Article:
Interview with Ville Valo of HIM: Shattered By Hope

Valo has usually been private about his romantic life, but it is clear that he is working things out on the latest HIM platter, the music’s dark tones often coated by his tongue-in-cheek sense of humor. On the track “Scared To Death” he sings coyly, “I’m not afraid to say that I love you…any more than I used to be.” Then there is his amorous ode to “Katherine Wheel” (which is kind of akin to writing a ballad for an iron maiden), not to mention titles like “Shatter Me With Hope” and “The Foreboding Sense Of Impending Happiness.” He may be in touch with his inner goth, but he is aware that even within his tragic-romantic milieu he can go over-the-top.

“There are a lot of scary things about being happy,” Valo counters. “It’s ridiculously funny how I’ve been turning into a bit of a hermit myself and living a solitary life working on the [new album] tracks. All of a sudden you grow up, and especially being sober, you’re so sensitive to everything around you, and you just don’t want to fuck up. You have a sense of something beautiful, like a beautiful flower in bloom, but you’re not sure what to do with it. It is so beautiful as it is that you’re not sure whether you want it to blossom and then at some point wither away and die. You’re not sure which part you want to witness, or do you have to do it all? Or don’t you? It’s more like a junior high philosophical question.”

The singer’s abstinence from alcohol, which began around June of 2007, has been a journey that has opened his eyes to many things, but it has also been enlightening in less obvious ways than people might expect. He says he has not any touched drugs or booze. That’s been the easy part. “Then again, I keep on saying, when people ask me how I feel about it—me being sober and being in a rock band and playing bars and clubs and all that—with a clear head you see clearer how fucked up a lot of things are,” he reveals. “That’s how it is. Nothing changes. You just see the evil in the world in a bit more detail because it’s not so blurry. But it doesn’t change for the better.”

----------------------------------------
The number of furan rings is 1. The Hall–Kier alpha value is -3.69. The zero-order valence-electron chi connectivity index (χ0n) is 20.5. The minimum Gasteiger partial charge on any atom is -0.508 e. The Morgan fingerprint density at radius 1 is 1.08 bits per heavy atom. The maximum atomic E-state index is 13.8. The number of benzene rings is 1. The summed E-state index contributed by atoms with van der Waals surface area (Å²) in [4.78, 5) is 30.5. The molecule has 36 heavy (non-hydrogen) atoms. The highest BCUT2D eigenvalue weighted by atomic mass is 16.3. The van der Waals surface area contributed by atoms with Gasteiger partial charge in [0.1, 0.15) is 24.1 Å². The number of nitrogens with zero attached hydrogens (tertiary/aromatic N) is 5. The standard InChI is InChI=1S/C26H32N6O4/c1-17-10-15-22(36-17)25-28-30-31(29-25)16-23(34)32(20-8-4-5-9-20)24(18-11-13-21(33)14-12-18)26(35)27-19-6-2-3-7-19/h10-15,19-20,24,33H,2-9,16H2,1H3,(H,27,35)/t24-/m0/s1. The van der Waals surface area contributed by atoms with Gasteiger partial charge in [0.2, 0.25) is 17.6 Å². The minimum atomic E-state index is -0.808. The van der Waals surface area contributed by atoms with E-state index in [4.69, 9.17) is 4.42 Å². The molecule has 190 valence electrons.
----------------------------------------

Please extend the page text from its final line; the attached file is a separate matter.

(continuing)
That sounds like a rather grim metaphysical assessment, but Valo learned things about himself during his odyssey of sobriety. Indeed that interior analysis also offers illumination into the recurring themes of love, loss, pleasure and pain that run rampant throughout his entire body of work. “I’m exactly the same as I was when I was 14,” the frontman concludes. “I’m interested in the same things and easily adjust into my own world full of music and weird movies and all that. I was just having a discussion about it with my mother a couple of months ago, and she said that getting old is about your body getting old, not your mind. Your mind and your thoughts are exactly the same as they ever were. You learn bits and bobs from mistakes. You know not to put your fingers into an electrical socket, but you always find a new variation of it, more or less, and you make new mistakes and hopefully learn from them. And especially not to carry a burden of your past mistakes just for the sake that you’re able to pass them on. People say that they come with baggage or that somebody is carrying a cross, but a lot of people tend to, especially in relationships, just pass the cross on. ‘Won’t you carry my shit for a while so I can relax?’ And I don’t think that that’s fair. But then again, everything is fair in love and in war, as they say.”

Sometimes that war is being waged inside oneself. During Screamworks’ opening track, the deceptively upbeat, chugging “In Venere Veritas,” Valo proclaims “there are wounds that are not meant to heal.” This statement is made in reference to what he sees as a tendency by many people to sweep bad memories underneath the rug to try to forget about them. “I ended up in a situation where you just can’t avoid them,” he adds. “You can’t just forget that stuff, so I’d rather take them as lessons learned. I consider life, more or less, being a series of mistakes, and you learn from the old ones so you won’t make the same mistakes again. But then you open yourself up to new mistakes. It’s all about fucking up.”

In the end it seems that the singer is as entranced by the mysteries of love as he is in trying to fathom its complexities. One song which addresses that very theme is “Love The Hardest Way,” which includes the phrase “Baudelaire in Braille,” referring to the famous 19th century French poet’s work, whose literary oeuvre was considered both romantic and scandalous back in his time.

“For me it is a nice phrase,” says Valo. “It’s similar to the first line of the song, which goes, ‘love’s the devil counting teardrops in the rain to the sound of a chalkboard symphony played with nails.’ The point being that it doesn’t make any sense, and it’s very complex. It’s very poetic and lofty. Baudelaire was this debauched yet very entrancing, mesmerizing character, and his work does encompass all these different aspects of that personality, maybe exaggerated. For me, love is like Baudelaire in Braille. It’s a mathematical equation that I don’t know the answer for and I’m pretty sure I don’t want to know the answer for.”

Screamworks: Love In Theory And Practice is available now. Catch HIM on May 7 at Irving Plaza in NYC. For more info,